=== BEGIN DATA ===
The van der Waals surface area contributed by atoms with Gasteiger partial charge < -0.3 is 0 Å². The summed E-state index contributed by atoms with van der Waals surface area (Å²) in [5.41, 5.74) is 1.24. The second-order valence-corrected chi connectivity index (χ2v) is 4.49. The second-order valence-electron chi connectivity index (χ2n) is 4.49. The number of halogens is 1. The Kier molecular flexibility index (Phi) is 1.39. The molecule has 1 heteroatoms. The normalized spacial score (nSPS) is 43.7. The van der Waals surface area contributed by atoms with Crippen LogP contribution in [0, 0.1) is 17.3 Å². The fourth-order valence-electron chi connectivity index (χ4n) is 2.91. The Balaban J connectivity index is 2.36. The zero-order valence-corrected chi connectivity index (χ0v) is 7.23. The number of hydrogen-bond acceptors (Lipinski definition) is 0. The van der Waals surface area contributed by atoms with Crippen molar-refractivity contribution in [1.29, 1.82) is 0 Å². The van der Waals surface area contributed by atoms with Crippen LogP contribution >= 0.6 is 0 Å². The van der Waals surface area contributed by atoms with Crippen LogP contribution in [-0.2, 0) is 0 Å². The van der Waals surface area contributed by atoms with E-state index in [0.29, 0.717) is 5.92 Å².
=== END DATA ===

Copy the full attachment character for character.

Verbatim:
The van der Waals surface area contributed by atoms with Gasteiger partial charge < -0.3 is 0 Å². The summed E-state index contributed by atoms with van der Waals surface area (Å²) in [5.41, 5.74) is 1.24. The second-order valence-corrected chi connectivity index (χ2v) is 4.49. The second-order valence-electron chi connectivity index (χ2n) is 4.49. The number of halogens is 1. The Kier molecular flexibility index (Phi) is 1.39. The molecule has 1 heteroatoms. The normalized spacial score (nSPS) is 43.7. The van der Waals surface area contributed by atoms with Crippen LogP contribution in [0, 0.1) is 17.3 Å². The fourth-order valence-electron chi connectivity index (χ4n) is 2.91. The Balaban J connectivity index is 2.36. The zero-order valence-corrected chi connectivity index (χ0v) is 7.23. The number of hydrogen-bond acceptors (Lipinski definition) is 0. The van der Waals surface area contributed by atoms with Crippen molar-refractivity contribution in [1.29, 1.82) is 0 Å². The van der Waals surface area contributed by atoms with Crippen LogP contribution >= 0.6 is 0 Å². The van der Waals surface area contributed by atoms with Crippen LogP contribution in [-0.2, 0) is 0 Å². The van der Waals surface area contributed by atoms with E-state index in [0.29, 0.717) is 5.92 Å².